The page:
Will Allen is the son of a sharecropper, former professional basketball player, ex-corporate sales leader and now farmer. The founder and CEO of Growing Power Inc., he has become recognized as one of our preeminent thinkers on agriculture and food policy and is a leading authority in the expanding field of urban agriculture. Allen promotes the belief that all people, regardless of their economic circumstances, should have access to fresh, safe, affordable and nutritious foods. Using methods he has developed over a lifetime, Allen specializes in bringing healthy food to under-served communities using a unique growing system he developed himself. He trains community members to become community farmers, assuring them a secure source of good food without regard to political or economic forces. What started as a simple partnership to change the landscape of the north side of Milwaukee has blossomed into a national and global commitment to sustainable food systems.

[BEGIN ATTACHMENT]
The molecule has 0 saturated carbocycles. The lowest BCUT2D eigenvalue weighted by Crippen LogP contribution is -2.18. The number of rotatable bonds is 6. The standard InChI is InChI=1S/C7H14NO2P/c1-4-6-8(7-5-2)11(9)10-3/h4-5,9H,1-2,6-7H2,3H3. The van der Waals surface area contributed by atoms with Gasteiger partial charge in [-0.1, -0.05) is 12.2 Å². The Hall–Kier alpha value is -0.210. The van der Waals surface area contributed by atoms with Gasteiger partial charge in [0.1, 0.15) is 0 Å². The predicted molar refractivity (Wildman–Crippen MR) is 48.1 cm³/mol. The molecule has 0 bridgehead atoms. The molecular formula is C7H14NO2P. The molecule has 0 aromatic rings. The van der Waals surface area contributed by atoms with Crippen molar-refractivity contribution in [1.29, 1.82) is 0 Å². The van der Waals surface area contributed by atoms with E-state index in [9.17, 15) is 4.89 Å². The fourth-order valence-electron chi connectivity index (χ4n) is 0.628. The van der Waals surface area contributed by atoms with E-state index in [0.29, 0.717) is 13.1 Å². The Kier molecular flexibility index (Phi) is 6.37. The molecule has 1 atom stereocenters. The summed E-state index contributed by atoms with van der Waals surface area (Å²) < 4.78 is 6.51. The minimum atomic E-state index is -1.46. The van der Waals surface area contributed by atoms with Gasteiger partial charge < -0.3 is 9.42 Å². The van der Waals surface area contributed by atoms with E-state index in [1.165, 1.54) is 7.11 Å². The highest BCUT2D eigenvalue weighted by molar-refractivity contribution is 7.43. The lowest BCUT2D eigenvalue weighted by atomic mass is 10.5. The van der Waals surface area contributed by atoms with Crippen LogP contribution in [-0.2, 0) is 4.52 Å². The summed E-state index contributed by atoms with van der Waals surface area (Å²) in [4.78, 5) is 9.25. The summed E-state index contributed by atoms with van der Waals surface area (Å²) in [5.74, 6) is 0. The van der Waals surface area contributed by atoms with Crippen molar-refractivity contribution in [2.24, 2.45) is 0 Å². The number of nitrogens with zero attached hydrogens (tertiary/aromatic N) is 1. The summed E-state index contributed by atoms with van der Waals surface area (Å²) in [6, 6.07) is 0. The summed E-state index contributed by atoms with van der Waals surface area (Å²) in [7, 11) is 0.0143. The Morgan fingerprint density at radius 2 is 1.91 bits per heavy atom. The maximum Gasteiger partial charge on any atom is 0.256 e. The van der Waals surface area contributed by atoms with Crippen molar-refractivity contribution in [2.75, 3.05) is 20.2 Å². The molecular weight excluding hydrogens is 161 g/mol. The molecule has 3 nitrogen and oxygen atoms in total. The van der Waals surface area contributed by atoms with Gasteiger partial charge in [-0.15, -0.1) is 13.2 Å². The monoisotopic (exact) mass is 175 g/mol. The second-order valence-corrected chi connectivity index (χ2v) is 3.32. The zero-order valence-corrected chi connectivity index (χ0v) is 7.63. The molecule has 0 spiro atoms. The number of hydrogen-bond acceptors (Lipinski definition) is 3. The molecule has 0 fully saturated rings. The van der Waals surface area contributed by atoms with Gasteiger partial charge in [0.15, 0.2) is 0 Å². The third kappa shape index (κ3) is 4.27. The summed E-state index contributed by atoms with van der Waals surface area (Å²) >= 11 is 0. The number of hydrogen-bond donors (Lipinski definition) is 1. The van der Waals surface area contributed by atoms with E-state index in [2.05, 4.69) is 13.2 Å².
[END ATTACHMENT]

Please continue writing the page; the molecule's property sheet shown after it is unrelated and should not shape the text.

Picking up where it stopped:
Dr. Robert Bullard (who is featured in NWEI’s Seeing Systems: Peace, Justice and Sustainability course book) is often referred to as the “father of the environmental justice movement.” He has been one of the leading voices on the issue for decades. In 2008, he was named one of Newsweek’s 13 “Environmental Leaders of the Century”. In 2013, he was the first African American to be honored with the Sierra Club John Muir Award. Dr. Bullard has authored numerous books on the prominence of waste facilities in predominately African-American areas all over the nation, as well as others that address urban land use, industrial facility siting, housing, transportation, climate justice, emergency response, smart growth, and equity. When asked what keeps him going in his quest for environmental justice, Bullard answers, “People who fight… People who do not let the garbage trucks and the landfills and the petrochemical plants roll over them. That has kept me in this movement for the last 25 years.”